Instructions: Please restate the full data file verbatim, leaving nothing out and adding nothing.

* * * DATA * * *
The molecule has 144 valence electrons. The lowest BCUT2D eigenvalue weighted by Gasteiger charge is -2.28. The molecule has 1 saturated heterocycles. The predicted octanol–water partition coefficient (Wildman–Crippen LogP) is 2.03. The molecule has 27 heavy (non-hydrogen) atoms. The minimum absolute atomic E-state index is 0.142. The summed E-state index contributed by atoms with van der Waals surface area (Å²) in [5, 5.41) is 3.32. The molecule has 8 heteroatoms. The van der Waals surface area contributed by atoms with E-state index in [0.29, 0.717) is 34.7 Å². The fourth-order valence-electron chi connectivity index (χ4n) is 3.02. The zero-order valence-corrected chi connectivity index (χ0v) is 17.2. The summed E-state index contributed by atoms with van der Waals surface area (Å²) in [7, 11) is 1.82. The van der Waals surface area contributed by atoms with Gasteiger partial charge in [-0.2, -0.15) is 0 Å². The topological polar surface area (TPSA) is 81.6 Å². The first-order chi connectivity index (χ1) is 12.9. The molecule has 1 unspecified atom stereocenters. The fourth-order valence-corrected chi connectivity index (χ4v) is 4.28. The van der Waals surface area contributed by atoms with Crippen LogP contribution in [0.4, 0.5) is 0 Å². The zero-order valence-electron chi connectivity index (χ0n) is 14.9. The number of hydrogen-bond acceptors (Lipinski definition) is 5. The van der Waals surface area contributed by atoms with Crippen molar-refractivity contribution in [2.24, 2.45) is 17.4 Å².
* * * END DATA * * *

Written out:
The molecule has 144 valence electrons. The lowest BCUT2D eigenvalue weighted by Gasteiger charge is -2.28. The molecule has 1 saturated heterocycles. The predicted octanol–water partition coefficient (Wildman–Crippen LogP) is 2.03. The molecule has 27 heavy (non-hydrogen) atoms. The minimum absolute atomic E-state index is 0.142. The summed E-state index contributed by atoms with van der Waals surface area (Å²) in [5, 5.41) is 3.32. The molecule has 8 heteroatoms. The van der Waals surface area contributed by atoms with E-state index in [0.29, 0.717) is 34.7 Å². The fourth-order valence-electron chi connectivity index (χ4n) is 3.02. The zero-order valence-corrected chi connectivity index (χ0v) is 17.2. The summed E-state index contributed by atoms with van der Waals surface area (Å²) in [7, 11) is 1.82. The van der Waals surface area contributed by atoms with Gasteiger partial charge in [-0.2, -0.15) is 0 Å². The topological polar surface area (TPSA) is 81.6 Å². The first-order chi connectivity index (χ1) is 12.9. The molecule has 1 unspecified atom stereocenters. The fourth-order valence-corrected chi connectivity index (χ4v) is 4.28. The van der Waals surface area contributed by atoms with Crippen LogP contribution in [0.4, 0.5) is 0 Å². The zero-order valence-electron chi connectivity index (χ0n) is 14.9. The number of hydrogen-bond acceptors (Lipinski definition) is 5. The van der Waals surface area contributed by atoms with Crippen molar-refractivity contribution in [2.24, 2.45) is 17.4 Å².